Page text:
I met the sculptor Samuel Salcedo (Barcelona, 1975) this year at Art Madrid and was able to chat to him about his work. He told me that his sculptures are like mirrors in which the viewer sees a reflection of their own emotions.
His figures, his masks, his giant faces filled with realism and fantasy, seem to say: “Hey, you! Haven’t you ever felt like this? What you see in me is in you.” Perhaps that’s because his sculptures invite us to reflect on the emotions they express, emotions that speak of ourselves, our identity and our nature.
Salcedo studied at Barcelona University Faculty of Fine Arts and at some point decided to opt for sculpture. He then moved to the UK, where he completed a master’s degree at Manchester Metropolitan University while also working as assistant to Jaume Plensa.
Samuel Salcedo’s pieces are varied in size, colour and technique; the defining feature they share is that each awakens the viewer’s curiosity, a keenness to understand the language of these figures and faces, as well as the mysteries they contain. The artist even manages to make us burst into laughter, revealing his figures’ most intimate moments and doing so with a hearty dose of humour. Some sculptures raise questions: What could that figure be thinking? Are they comfortable in their own skin?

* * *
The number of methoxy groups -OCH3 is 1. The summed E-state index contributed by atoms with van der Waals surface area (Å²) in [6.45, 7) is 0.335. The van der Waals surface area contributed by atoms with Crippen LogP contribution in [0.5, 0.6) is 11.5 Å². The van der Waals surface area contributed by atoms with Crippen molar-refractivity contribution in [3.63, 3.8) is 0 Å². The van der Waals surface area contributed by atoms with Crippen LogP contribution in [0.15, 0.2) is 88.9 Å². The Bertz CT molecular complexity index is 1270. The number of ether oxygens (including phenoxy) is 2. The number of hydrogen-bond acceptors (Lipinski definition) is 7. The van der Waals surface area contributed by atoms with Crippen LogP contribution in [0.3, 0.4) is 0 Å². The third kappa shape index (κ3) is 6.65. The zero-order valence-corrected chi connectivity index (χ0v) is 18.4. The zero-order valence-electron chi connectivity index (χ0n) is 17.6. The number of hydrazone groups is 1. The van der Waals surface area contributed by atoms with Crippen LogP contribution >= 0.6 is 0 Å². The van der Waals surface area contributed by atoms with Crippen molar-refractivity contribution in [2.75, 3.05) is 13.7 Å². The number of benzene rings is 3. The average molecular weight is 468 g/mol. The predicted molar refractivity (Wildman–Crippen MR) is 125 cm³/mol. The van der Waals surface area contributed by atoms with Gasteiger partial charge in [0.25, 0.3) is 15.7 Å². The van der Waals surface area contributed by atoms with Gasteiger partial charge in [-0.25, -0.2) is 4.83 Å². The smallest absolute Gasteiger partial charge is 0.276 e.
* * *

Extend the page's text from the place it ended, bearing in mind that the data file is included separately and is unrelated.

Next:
These faces, Salcedo’s figures, far from leaving us indifferent, provoke emotions. They move us. Some even make us hurt.
A reflection of our inner selves
This week I visited Espacio SOLO, where I was fortunate enough to view and enjoy the two works by Samuel Salcedo which form part of the collection: Deep Inside II and Dark Side III. With their silent language, they seem to invite us to stop an instant and observe how time decelerates around them. Immovable, they bear witness to the changing light on a sunny day, to the darkness, wind or rain.
Deep Inside II, with a calm and peaceful gesture, appears to accept life’s changes with serenity, faithful in whatever is to be. Dark Side III is a giant head caught permanently pulling a face, perhaps wishing to hold its breath: the figure lets nothing in or out, not even air, in an attempt to isolate itself from the world. And if I hold my breath? Will it serve as a barrier to protect me? Or will I continue to be intoxicated by the present? Will I carry on gasping for air?
What makes these sculptures almost magical, perhaps, is that in their quietness and apparent passiveness they awaken emotions in the observer; they are active. Like you, like me.
Special thanks to Collection SOLO
Photography: Oscar Rivilla
Translation:Rebekah James Rhodes
Music: Dr Symptosizer
Art direction: Carolina Verd
Main picture: blue dress by Ulises Mérida
Picture 2: black wool jacket by Ulises Mérida
Picture 3: black velvet dress with blue ties by Gucci; silver shoes by Ulises Mérida